Every so often, Hollywood comes up with an idea that genuinely catches my attention. The exceptional concept behind 'King Arthur' did just that when it was originally revealed that the filmmakers intended to strip Arthur and his knights of their legendary status, and instead portray them with a consideration to historical accuracy. Unfortunately, as is so often the case, the much-hyped end product didn't deliver on its unique promise. To be sure, 'King Arthur' as directed by Antoine Fuqua ('Training Day') is darker, grittier, and earthier than all of the other Arthur tales rolled into one. However, it never feels like anything more than a comicbook retelling of the legend with a nod to surface level history.
The story, of course, is a familiar one. As the Roman Empire expands, its army requires the skilled Sarmatian warriors of Britain to join their forces for a fifteen year tour of duty -- after their fiften years are up, each of these pseudo-slaves are allowed to return home to their families. The film opens as Arthur (Clive Owen) and his all-too-familiar knights of the round table begin their last mission to obtain freedom. However, a warrior princess named Guinevere (Keira Knightley), an old chieftain named Merlin (Stephen Dillane), and a savage warlord named Cedric (Stellan Skarsgard) severely complicate matters for the battle-worn warrior. With the assistance of his most trusted soldiers Lancelot (Ioan Gruffudd), Bors (Ray Winstone), and Dagonet (Ray Stevenson), Arthur must lead his small army of knights on a dangerous journey across the country to fulfill his final task.
Unfortunately, 'King Arthur' constantly delivers ideas that its scenes can't live up to. Its supposedly non-fictional world seems more exaggerated than the old stories it so proudly claims to discard. The included history lacks the research, depth, or texture that would make it more realistic. I'm baffled that the filmmakers chose talk up the history so much, and yet are unable to relate anything from the past other than a series of tired facts that they return to again and again. If only they'd taken away the gimmick and the forced Arthurian connections, I'd be left watching a decent fantasy film that didn't have such lofty shoes to fill.
As is, the movie is a mixed bag through and through. While the actors do the best they can with what they're given, Arthur is dry, Guinevere is laughably serious, Lancelot is lost in confusion, and the knights are unintelligent ruffians. A boring series of character beats highlighted by some over-the-top action, the film suffers from a serious lack of momentum and excitement. Clive Owen is the wrong choice for Arthur -- his reflective delivery doesn't suit a charismatic leader of this degree. Ioan Gruffudd has nothing to go on and his Lancelot feels empty and soulless. Keira Knightley works hard to be fierce, but comes up in a Xena-esque role that seemingly has nothing to do with the original Guinevere. The two bright spots in 'King Arthur' are Ray Winstone as Bors and Ray Stevenson Dagonet -- they seem to be the only ones having a good time in spite of Fuqua's insistence that each actor make their character more gritty and depressing than the next.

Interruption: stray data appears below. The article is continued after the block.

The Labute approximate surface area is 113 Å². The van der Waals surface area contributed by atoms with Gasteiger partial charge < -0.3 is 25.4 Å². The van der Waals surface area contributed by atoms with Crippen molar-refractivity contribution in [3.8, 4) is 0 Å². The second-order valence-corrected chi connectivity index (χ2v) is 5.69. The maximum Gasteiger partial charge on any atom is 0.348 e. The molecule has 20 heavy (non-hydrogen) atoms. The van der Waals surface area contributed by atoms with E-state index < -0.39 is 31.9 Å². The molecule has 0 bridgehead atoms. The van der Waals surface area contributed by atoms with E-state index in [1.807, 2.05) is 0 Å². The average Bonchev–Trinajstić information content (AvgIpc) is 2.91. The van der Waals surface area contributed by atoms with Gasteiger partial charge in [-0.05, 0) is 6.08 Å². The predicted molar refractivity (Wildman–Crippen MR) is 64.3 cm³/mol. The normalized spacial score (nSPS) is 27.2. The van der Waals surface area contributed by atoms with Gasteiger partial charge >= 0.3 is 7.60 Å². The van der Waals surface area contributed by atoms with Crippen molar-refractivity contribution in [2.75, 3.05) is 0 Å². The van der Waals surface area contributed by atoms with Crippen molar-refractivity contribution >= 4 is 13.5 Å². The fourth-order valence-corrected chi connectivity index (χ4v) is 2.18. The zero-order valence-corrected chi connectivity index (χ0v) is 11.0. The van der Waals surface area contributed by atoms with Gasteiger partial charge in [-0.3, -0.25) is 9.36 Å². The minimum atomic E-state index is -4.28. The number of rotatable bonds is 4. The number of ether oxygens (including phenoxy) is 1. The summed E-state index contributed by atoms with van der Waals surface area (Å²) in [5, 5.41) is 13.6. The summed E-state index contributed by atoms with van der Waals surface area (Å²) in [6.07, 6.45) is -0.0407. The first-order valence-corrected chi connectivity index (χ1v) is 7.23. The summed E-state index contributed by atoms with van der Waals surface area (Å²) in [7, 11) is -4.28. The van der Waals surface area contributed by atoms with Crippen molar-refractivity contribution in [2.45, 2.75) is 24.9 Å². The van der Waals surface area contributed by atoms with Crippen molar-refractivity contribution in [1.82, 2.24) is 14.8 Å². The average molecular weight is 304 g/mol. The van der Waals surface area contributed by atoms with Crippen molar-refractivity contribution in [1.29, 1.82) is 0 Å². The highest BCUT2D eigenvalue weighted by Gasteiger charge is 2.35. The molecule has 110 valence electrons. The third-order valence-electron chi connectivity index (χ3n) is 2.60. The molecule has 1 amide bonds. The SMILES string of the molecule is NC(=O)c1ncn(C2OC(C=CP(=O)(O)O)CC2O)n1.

Perhaps most strangely, in what would appear to be a nod to "historical accuracy," the movie generally avoids mystical elements, but then it adds two as the final battle approaches. Most out of place is a magical arrow that vaults into the air and randomly lands in a tree, killing a traitor in hiding. Moments like these come out of nowhere and are completely divorced from the "realistic" and "historical" roots of the script.
On the bright side, there are some nice action shots, some impressive battle scenes (the film was produced by action guru Jerry Bruckheimer), and some visually stunning cinematography. In fact, mingled amidst all the mediocrity is a film that still has a lot of potential. It almost hits the mark on several occasions and really only falls flat because of the entirety of the production.
(Note that the "Director's Cut" presented on this disc might be more appropriately titled the "Unrated Edition," as there's nothing substantially different here aside from a few more minutes worth of blood and gore that would have earned the theatrically released PG-13 edition an R rating.)
Overall, 'King Arthur' isn't a terrible flick -- it's just a overly disappointing one. I would've enjoyed it a lot more if it hadn't been sold as a historical retelling of the Arthurian legends, but for those less concerned with such matters, this blood-fueled retooling of a classic legend may very well fit the bill.
Upon sitting down to watch this movie on Blu-ray, I was excited to see its picturesque visuals in high definition. The standard DVD edition was a mess of macroblocking and washed out colors that didn't do the theatrical print justice. Presented in 1080p with the AVC MPEG-4 codec, this Blu-ray edition of 'King Arthur' fixes the issues evident in the previous standard-def release, but adds a host of problems all its own.
Slight color banding appears in all the foggy scenes as well as on some of the performers faces' in fire lit shots (look at Dagonet's face as he turns away from his son when Arthur and his men make camp -- the colors just don't smoothly blend from one shade to the next and the effect is distracting). Shadow delineation, as well, leaves a lot to be desired and there are moments when there is literally no separation between certain dark elements, robbing the film of some depth despite its vibrant reds and greens (watch the first round table meeting where the actors' black hair is the same as the shadowy corners of the well-lit room).